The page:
Play stupid games, win stupid prizes…
The Brevard Country Sheriff’s Office in Florida has created in unorthodox method of engaging the public in an effort to crackdown on crime in their area and to apprehended individuals wanted for breaking the law.
Showing that the law enforcement community can have a sense of humor too, the ‘Wheel of Future‘ themed game show spin-off takes place on the department’s public Facebook account weekly and encourages the viewers to turn-in the week’s
luckily winner unfortunate loser.
According to reports, the ‘Wheel of Fugitive‘ program has been running for about 18 months and led to dozens of arrests, as well as increasingly the amount of public tips coming into the sheriff’s office.
Well play sir, well played…
The game which features a spinning wheel, includes images of wanted individuals instead of the traditional prizes and according to Sheriff Wayne Ivey, “When we put someone up on the ‘Wheel of Fugitive,’ our citizens start sending us messages and contacting us right away.”
However, law-abiding citizens are not the only ones taking notice to the unorthodox method of policing.
“The fugitives watch it. It’s amazing how many of them, when they’re arrested, say, ‘Yeah, I saw it’ or ‘my family notified me about it.’ In fact, we’ve had fugitives that say, ‘Yeah, I watch it every week to see if I’m on the wheel,” Ivey explains.
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Every Tuesday at 8 p.m. it’s time for “Wheel of Fugitive” in Brevard County, Florida.
Flashy video graphics shoot across the sheriff’s department’s Facebook page, accompanied by a rock soundtrack and an image of a spinning roulette wheel bedecked with 10 fugitives’ mugshots. Smiling, portly and bespectacled Sheriff Wayne Ivey spins the wheel and, presto — this week’s fugitive is singled out for attention.
“Just do the right thing, turn yourself and we certainly appreciate it,” he said in a recent episode. “We’ll see you next time on Wheel of Fugitive.”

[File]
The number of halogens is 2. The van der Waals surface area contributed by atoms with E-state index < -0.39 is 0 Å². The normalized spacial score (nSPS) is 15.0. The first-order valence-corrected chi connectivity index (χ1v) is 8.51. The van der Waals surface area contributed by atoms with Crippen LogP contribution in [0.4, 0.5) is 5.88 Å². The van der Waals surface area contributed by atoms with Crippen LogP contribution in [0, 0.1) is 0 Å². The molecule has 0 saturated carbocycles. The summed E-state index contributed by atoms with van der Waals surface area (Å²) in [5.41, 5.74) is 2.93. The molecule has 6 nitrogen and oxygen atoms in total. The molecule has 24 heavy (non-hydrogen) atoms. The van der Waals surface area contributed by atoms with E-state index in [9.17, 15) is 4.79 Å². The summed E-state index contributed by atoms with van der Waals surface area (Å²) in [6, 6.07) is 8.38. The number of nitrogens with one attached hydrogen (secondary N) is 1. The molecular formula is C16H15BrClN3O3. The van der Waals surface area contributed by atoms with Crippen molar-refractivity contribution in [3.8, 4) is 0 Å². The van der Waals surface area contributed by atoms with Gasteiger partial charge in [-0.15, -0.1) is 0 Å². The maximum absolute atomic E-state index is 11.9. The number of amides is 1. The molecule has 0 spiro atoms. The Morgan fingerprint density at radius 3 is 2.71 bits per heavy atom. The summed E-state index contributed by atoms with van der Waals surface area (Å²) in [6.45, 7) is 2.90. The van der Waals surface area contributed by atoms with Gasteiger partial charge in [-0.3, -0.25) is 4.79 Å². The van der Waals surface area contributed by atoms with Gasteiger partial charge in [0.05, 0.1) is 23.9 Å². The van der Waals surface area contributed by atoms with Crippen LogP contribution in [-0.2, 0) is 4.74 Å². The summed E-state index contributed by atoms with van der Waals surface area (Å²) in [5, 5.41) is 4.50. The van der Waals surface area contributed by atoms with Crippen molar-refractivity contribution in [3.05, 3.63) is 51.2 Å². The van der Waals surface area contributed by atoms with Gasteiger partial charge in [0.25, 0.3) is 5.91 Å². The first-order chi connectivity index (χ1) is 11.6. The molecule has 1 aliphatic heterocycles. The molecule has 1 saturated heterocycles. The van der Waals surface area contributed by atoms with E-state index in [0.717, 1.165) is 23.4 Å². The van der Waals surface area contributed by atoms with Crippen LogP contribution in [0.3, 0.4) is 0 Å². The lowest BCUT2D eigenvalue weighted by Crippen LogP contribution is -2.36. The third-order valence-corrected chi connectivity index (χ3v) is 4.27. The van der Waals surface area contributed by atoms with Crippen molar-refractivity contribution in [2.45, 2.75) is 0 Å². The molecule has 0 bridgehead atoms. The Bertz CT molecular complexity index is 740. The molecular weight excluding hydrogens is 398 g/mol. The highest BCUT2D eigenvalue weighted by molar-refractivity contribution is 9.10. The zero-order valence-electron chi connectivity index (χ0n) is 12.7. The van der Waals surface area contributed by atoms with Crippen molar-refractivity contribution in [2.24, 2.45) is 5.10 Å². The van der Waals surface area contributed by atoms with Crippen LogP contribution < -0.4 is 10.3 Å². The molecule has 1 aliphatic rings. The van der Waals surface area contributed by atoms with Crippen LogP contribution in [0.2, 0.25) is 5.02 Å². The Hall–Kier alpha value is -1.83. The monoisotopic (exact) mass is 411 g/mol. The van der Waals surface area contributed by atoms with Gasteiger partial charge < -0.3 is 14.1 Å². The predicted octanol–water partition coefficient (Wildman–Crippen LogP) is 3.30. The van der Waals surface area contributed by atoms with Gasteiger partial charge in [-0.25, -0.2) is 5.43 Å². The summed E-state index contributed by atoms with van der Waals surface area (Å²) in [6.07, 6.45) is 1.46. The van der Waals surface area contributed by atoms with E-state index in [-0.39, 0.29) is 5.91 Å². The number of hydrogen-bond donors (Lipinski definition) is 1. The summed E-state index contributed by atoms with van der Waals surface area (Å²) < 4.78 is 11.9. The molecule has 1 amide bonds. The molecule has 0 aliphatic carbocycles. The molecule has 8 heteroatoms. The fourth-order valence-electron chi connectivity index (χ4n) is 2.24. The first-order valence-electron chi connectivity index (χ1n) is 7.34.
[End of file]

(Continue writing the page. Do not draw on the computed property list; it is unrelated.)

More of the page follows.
He says the humorous, game-show approach has been successful. Many of the pictured fugitives have been turned in via tips from the public and some have turned themselves in, he says.
“We want for them to do the right thing and turn themselves in,” Ivey said. “A number of them have, a number of their family turns them in. Usually within a very short period of time their inner circle has alerted them to the fact if they didn’t see it that they are on ‘Wheel of Fugitive.'”
Ivey says the concept has been well received in the community of about 600,000. He judges the response by the number of Facebook comments and shares and also by the comments he receives when out doing public speaking.
“Hardly any place I go speak or I’m at somebody doesn’t say, “I watch the ‘Wheel of Fugitive,'” Ivey said. “They see the value of not only trying to get the fugitive off the street but engaging the community in doing so.”
Ivey said he initially rolled out the idea of the “Wheel of Fugitive,” inspired by the popular game show “Wheel Fortune,” during a speech to the publicly shortly after he took over as sheriff in 2012. The idea got a warm reception.
Thoughts on this creative method of increasing public engagement? Let us know in the comment section below.